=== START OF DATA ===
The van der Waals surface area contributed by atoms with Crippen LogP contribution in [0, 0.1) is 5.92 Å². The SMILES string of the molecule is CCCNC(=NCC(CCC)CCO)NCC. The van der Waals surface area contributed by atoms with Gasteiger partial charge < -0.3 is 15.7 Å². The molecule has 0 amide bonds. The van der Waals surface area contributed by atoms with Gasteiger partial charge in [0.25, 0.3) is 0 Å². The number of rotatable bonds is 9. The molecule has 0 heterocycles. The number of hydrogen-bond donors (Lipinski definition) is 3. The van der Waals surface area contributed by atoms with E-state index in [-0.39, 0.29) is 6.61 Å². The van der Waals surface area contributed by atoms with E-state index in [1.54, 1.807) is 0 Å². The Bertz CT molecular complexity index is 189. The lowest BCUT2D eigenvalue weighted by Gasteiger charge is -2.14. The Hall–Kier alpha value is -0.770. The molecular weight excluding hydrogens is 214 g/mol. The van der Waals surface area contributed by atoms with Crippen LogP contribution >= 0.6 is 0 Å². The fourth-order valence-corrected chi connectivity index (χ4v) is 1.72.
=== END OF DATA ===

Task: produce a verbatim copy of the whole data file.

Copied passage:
The van der Waals surface area contributed by atoms with Crippen LogP contribution in [0, 0.1) is 5.92 Å². The SMILES string of the molecule is CCCNC(=NCC(CCC)CCO)NCC. The van der Waals surface area contributed by atoms with Gasteiger partial charge < -0.3 is 15.7 Å². The molecule has 0 amide bonds. The van der Waals surface area contributed by atoms with Gasteiger partial charge in [0.25, 0.3) is 0 Å². The number of rotatable bonds is 9. The molecule has 0 heterocycles. The number of hydrogen-bond donors (Lipinski definition) is 3. The van der Waals surface area contributed by atoms with E-state index in [-0.39, 0.29) is 6.61 Å². The van der Waals surface area contributed by atoms with E-state index in [1.54, 1.807) is 0 Å². The Bertz CT molecular complexity index is 189. The lowest BCUT2D eigenvalue weighted by Gasteiger charge is -2.14. The Hall–Kier alpha value is -0.770. The molecular weight excluding hydrogens is 214 g/mol. The van der Waals surface area contributed by atoms with Crippen LogP contribution >= 0.6 is 0 Å². The fourth-order valence-corrected chi connectivity index (χ4v) is 1.72.